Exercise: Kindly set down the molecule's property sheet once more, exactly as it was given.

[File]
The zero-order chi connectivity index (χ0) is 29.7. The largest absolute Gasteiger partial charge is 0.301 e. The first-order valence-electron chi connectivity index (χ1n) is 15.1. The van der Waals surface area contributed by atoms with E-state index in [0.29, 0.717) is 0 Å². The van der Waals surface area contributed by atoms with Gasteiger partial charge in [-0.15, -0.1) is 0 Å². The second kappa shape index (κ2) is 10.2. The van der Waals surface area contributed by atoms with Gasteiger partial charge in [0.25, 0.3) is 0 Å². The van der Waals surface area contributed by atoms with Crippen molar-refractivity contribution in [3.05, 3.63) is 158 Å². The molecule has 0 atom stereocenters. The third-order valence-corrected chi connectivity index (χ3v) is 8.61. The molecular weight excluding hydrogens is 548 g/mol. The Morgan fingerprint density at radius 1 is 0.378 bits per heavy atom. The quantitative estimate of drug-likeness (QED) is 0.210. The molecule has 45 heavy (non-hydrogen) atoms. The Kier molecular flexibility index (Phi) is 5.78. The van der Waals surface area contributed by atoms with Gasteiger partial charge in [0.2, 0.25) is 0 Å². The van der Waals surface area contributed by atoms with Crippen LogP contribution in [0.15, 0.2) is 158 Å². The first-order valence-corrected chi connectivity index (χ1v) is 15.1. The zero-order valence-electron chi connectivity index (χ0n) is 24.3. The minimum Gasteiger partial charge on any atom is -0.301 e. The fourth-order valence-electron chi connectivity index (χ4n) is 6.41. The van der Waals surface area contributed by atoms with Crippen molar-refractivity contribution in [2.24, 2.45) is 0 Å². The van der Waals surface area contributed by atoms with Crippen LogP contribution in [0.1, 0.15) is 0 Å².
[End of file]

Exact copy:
The zero-order chi connectivity index (χ0) is 29.7. The largest absolute Gasteiger partial charge is 0.301 e. The first-order valence-electron chi connectivity index (χ1n) is 15.1. The van der Waals surface area contributed by atoms with E-state index in [0.29, 0.717) is 0 Å². The van der Waals surface area contributed by atoms with Gasteiger partial charge in [-0.15, -0.1) is 0 Å². The second kappa shape index (κ2) is 10.2. The van der Waals surface area contributed by atoms with Gasteiger partial charge in [0.25, 0.3) is 0 Å². The van der Waals surface area contributed by atoms with Crippen molar-refractivity contribution in [3.05, 3.63) is 158 Å². The molecule has 0 atom stereocenters. The third-order valence-corrected chi connectivity index (χ3v) is 8.61. The molecular weight excluding hydrogens is 548 g/mol. The Morgan fingerprint density at radius 1 is 0.378 bits per heavy atom. The quantitative estimate of drug-likeness (QED) is 0.210. The molecule has 45 heavy (non-hydrogen) atoms. The Kier molecular flexibility index (Phi) is 5.78. The van der Waals surface area contributed by atoms with Gasteiger partial charge in [0.2, 0.25) is 0 Å². The van der Waals surface area contributed by atoms with Crippen LogP contribution in [0.15, 0.2) is 158 Å². The first-order valence-corrected chi connectivity index (χ1v) is 15.1. The zero-order valence-electron chi connectivity index (χ0n) is 24.3. The minimum Gasteiger partial charge on any atom is -0.301 e. The fourth-order valence-electron chi connectivity index (χ4n) is 6.41. The van der Waals surface area contributed by atoms with Crippen molar-refractivity contribution in [2.24, 2.45) is 0 Å². The van der Waals surface area contributed by atoms with Crippen LogP contribution in [0.1, 0.15) is 0 Å².